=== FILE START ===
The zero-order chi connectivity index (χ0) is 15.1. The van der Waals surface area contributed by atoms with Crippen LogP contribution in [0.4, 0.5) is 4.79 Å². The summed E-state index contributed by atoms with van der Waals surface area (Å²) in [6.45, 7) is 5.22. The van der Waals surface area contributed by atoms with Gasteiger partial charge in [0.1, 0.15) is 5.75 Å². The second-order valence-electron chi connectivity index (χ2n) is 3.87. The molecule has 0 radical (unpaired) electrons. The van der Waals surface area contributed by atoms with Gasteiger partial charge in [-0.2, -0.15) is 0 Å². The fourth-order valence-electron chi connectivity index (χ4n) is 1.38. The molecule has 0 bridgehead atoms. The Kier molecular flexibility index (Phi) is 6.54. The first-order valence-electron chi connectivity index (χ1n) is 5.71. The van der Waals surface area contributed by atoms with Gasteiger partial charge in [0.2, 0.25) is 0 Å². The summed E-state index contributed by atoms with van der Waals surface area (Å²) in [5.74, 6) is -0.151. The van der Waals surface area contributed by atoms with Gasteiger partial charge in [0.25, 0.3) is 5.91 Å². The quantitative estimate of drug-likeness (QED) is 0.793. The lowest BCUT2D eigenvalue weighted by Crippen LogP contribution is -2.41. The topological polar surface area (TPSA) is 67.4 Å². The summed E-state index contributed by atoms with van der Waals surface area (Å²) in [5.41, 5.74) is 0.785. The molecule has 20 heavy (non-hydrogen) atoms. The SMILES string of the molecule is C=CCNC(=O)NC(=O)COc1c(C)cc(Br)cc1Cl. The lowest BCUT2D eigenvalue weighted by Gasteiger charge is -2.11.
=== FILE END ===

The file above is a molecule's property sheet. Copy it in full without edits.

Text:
The zero-order chi connectivity index (χ0) is 15.1. The van der Waals surface area contributed by atoms with Crippen LogP contribution in [0.4, 0.5) is 4.79 Å². The summed E-state index contributed by atoms with van der Waals surface area (Å²) in [6.45, 7) is 5.22. The van der Waals surface area contributed by atoms with Gasteiger partial charge in [0.1, 0.15) is 5.75 Å². The second-order valence-electron chi connectivity index (χ2n) is 3.87. The molecule has 0 radical (unpaired) electrons. The van der Waals surface area contributed by atoms with Gasteiger partial charge in [-0.2, -0.15) is 0 Å². The fourth-order valence-electron chi connectivity index (χ4n) is 1.38. The molecule has 0 bridgehead atoms. The Kier molecular flexibility index (Phi) is 6.54. The first-order valence-electron chi connectivity index (χ1n) is 5.71. The van der Waals surface area contributed by atoms with Gasteiger partial charge in [0.2, 0.25) is 0 Å². The summed E-state index contributed by atoms with van der Waals surface area (Å²) in [5.74, 6) is -0.151. The van der Waals surface area contributed by atoms with Gasteiger partial charge in [0.25, 0.3) is 5.91 Å². The quantitative estimate of drug-likeness (QED) is 0.793. The lowest BCUT2D eigenvalue weighted by Crippen LogP contribution is -2.41. The topological polar surface area (TPSA) is 67.4 Å². The summed E-state index contributed by atoms with van der Waals surface area (Å²) in [5.41, 5.74) is 0.785. The molecule has 20 heavy (non-hydrogen) atoms. The SMILES string of the molecule is C=CCNC(=O)NC(=O)COc1c(C)cc(Br)cc1Cl. The lowest BCUT2D eigenvalue weighted by Gasteiger charge is -2.11.